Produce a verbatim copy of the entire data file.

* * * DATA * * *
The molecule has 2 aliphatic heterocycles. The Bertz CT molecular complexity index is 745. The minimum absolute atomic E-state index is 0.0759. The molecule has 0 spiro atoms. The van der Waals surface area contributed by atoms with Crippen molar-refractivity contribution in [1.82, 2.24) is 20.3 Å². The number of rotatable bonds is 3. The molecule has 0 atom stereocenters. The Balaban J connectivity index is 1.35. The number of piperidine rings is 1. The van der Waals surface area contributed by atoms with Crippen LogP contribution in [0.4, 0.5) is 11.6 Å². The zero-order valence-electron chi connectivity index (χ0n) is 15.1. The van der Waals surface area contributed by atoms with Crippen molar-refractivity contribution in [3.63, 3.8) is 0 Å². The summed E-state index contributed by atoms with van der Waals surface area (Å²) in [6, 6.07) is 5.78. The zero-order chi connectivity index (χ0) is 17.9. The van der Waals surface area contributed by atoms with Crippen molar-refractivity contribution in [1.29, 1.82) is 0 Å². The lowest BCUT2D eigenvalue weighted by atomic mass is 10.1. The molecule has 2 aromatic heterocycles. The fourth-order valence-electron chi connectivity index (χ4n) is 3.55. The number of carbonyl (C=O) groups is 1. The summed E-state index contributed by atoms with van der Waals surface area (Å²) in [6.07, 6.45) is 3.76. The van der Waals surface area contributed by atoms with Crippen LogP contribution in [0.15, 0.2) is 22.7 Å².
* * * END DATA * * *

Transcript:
The molecule has 2 aliphatic heterocycles. The Bertz CT molecular complexity index is 745. The minimum absolute atomic E-state index is 0.0759. The molecule has 0 spiro atoms. The van der Waals surface area contributed by atoms with Crippen molar-refractivity contribution in [1.82, 2.24) is 20.3 Å². The number of rotatable bonds is 3. The molecule has 0 atom stereocenters. The Balaban J connectivity index is 1.35. The number of piperidine rings is 1. The van der Waals surface area contributed by atoms with Crippen LogP contribution in [0.4, 0.5) is 11.6 Å². The zero-order valence-electron chi connectivity index (χ0n) is 15.1. The van der Waals surface area contributed by atoms with Crippen molar-refractivity contribution in [3.63, 3.8) is 0 Å². The summed E-state index contributed by atoms with van der Waals surface area (Å²) in [6, 6.07) is 5.78. The zero-order chi connectivity index (χ0) is 17.9. The van der Waals surface area contributed by atoms with Crippen molar-refractivity contribution in [1.29, 1.82) is 0 Å². The lowest BCUT2D eigenvalue weighted by atomic mass is 10.1. The molecule has 2 aromatic heterocycles. The fourth-order valence-electron chi connectivity index (χ4n) is 3.55. The number of carbonyl (C=O) groups is 1. The summed E-state index contributed by atoms with van der Waals surface area (Å²) in [6.07, 6.45) is 3.76. The van der Waals surface area contributed by atoms with Crippen LogP contribution in [0.15, 0.2) is 22.7 Å².